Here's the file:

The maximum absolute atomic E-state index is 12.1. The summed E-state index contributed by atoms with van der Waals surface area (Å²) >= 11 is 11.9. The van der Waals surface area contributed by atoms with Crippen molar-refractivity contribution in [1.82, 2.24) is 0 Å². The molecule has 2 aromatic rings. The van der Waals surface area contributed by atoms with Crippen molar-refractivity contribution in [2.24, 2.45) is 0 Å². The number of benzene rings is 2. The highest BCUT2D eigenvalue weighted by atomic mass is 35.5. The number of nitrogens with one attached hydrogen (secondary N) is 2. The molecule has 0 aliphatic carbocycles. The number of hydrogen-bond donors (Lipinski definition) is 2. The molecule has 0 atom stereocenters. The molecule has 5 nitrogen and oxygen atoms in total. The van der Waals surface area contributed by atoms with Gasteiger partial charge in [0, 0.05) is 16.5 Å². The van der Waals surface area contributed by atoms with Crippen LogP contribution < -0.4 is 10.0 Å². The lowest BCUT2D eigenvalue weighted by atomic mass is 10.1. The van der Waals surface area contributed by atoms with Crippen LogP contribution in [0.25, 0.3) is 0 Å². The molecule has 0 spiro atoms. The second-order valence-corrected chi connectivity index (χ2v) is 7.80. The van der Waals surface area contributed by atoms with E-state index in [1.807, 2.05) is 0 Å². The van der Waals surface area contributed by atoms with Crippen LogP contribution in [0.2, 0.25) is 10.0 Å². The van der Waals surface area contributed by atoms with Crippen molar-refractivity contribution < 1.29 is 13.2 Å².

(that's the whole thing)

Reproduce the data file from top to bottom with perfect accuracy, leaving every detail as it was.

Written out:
The maximum absolute atomic E-state index is 12.1. The summed E-state index contributed by atoms with van der Waals surface area (Å²) >= 11 is 11.9. The van der Waals surface area contributed by atoms with Crippen molar-refractivity contribution in [1.82, 2.24) is 0 Å². The molecule has 2 aromatic rings. The van der Waals surface area contributed by atoms with Crippen molar-refractivity contribution in [2.24, 2.45) is 0 Å². The number of benzene rings is 2. The highest BCUT2D eigenvalue weighted by atomic mass is 35.5. The number of nitrogens with one attached hydrogen (secondary N) is 2. The molecule has 0 aliphatic carbocycles. The number of hydrogen-bond donors (Lipinski definition) is 2. The molecule has 0 atom stereocenters. The molecule has 5 nitrogen and oxygen atoms in total. The van der Waals surface area contributed by atoms with Gasteiger partial charge in [0, 0.05) is 16.5 Å². The van der Waals surface area contributed by atoms with Crippen LogP contribution < -0.4 is 10.0 Å². The lowest BCUT2D eigenvalue weighted by atomic mass is 10.1. The van der Waals surface area contributed by atoms with Crippen LogP contribution in [0.25, 0.3) is 0 Å². The molecule has 0 spiro atoms. The second-order valence-corrected chi connectivity index (χ2v) is 7.80. The van der Waals surface area contributed by atoms with E-state index in [1.807, 2.05) is 0 Å². The van der Waals surface area contributed by atoms with Crippen LogP contribution in [0.2, 0.25) is 10.0 Å². The van der Waals surface area contributed by atoms with Crippen molar-refractivity contribution < 1.29 is 13.2 Å².